Wartime Wednesday: “He who works with his arms”
One does not have to be a scholar to understand that WWII impacted American society on many levels. The massive number of women who entered the workforce is a topic often discussed as having major repercussions. But in the early days of the war, company vacancies could be filled by doubling up a man’s workload. For the women, it was more acceptable for them to volunteer than take a job, so grandmothers, mothers, and daughters doled out donuts for the Red Cross, danced with young men at the USO, acted as airplane spotters, air raid wardens, and messenger girls.
But as the war ground on, more and more men were called up or chose to enlist. The agricultural industry was hit particularly hard as more than six million men left the farms that fed not only Americans, but her troops and her allies. With crops rotting in the fields, the Federal government struggled to find an answer. Despite a rallying cry from journalists, celebrities, and even first lady Eleanor Roosevelt to use women to fill the vacancies, farmers and the Department of Agriculture sought any answer but that one. In fact, prisoners and prisoners of war were preferred over women! It took until 1943 to create the Women’s Land Army.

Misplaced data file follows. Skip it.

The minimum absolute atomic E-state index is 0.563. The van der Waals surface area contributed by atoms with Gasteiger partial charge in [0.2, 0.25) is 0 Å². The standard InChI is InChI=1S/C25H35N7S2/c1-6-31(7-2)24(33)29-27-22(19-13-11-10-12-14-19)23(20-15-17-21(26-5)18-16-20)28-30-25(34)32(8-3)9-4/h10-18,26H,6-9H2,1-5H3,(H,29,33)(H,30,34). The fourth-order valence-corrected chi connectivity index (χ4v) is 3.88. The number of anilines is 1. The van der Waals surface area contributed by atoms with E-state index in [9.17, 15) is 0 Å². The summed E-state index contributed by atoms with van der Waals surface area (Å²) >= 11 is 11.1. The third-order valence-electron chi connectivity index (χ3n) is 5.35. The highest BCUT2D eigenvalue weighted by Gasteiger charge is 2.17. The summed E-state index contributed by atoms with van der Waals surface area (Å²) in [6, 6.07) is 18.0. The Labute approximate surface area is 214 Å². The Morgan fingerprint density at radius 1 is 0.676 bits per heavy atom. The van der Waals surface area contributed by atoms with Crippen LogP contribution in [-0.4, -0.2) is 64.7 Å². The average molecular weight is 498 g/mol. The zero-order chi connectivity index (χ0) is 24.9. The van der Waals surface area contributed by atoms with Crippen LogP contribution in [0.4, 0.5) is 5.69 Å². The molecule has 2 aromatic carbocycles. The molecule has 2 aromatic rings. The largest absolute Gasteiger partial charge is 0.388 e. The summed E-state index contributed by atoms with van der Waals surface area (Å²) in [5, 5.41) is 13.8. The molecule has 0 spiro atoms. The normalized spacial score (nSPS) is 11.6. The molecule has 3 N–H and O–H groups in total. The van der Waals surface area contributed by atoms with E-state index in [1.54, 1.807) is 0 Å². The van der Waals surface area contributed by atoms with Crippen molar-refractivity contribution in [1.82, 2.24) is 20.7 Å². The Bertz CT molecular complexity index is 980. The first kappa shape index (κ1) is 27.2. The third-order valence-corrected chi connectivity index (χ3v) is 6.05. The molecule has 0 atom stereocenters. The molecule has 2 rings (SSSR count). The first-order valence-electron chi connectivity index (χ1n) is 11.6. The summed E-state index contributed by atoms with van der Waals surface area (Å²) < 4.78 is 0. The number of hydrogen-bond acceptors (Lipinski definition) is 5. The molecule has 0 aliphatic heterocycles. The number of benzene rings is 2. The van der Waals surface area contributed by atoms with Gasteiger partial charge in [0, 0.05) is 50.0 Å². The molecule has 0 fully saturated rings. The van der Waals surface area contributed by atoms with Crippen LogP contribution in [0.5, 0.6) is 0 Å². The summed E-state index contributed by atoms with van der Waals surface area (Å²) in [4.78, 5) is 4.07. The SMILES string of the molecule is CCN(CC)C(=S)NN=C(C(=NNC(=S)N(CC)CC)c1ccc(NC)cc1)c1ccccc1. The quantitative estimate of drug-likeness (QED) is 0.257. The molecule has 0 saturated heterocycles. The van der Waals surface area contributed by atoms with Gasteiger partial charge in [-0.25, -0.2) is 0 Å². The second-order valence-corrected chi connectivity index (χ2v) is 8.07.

Enter the Bracero Agreement.
The word ‘bracero’ is a Spanish word that literally translated means ‘he who works with his arms.’ A highly controversial program, the Bracero bill was signed on August 4, 1942 and operated as a joint program with the State Department, Department of Labor, and Immigration and Naturalization Service.
Months were required to hammer out the details that included how recruiting would be conducted, living conditions in the labor camps, salaries, and food. Laws were also implemented that dictated what the braceros could (perform manual labor) and couldn’t (drive tractors or machinery) do. The agreement also stated that the Mexican workers couldn’t be subjected to discrimination or be excluded from “whites only” areas.
“Guest workers,” as they were called, came from Mexico to work the farms on contracts lasting from six weeks to six months, after which the young men would return home. Despite being a “temporary” solution to solve the labor shortage during the war, the program remained in place until 1964. Ultimately, reports indicate that the braceros accounted for less than ten percent of the hired workforce between 1942 and 1947.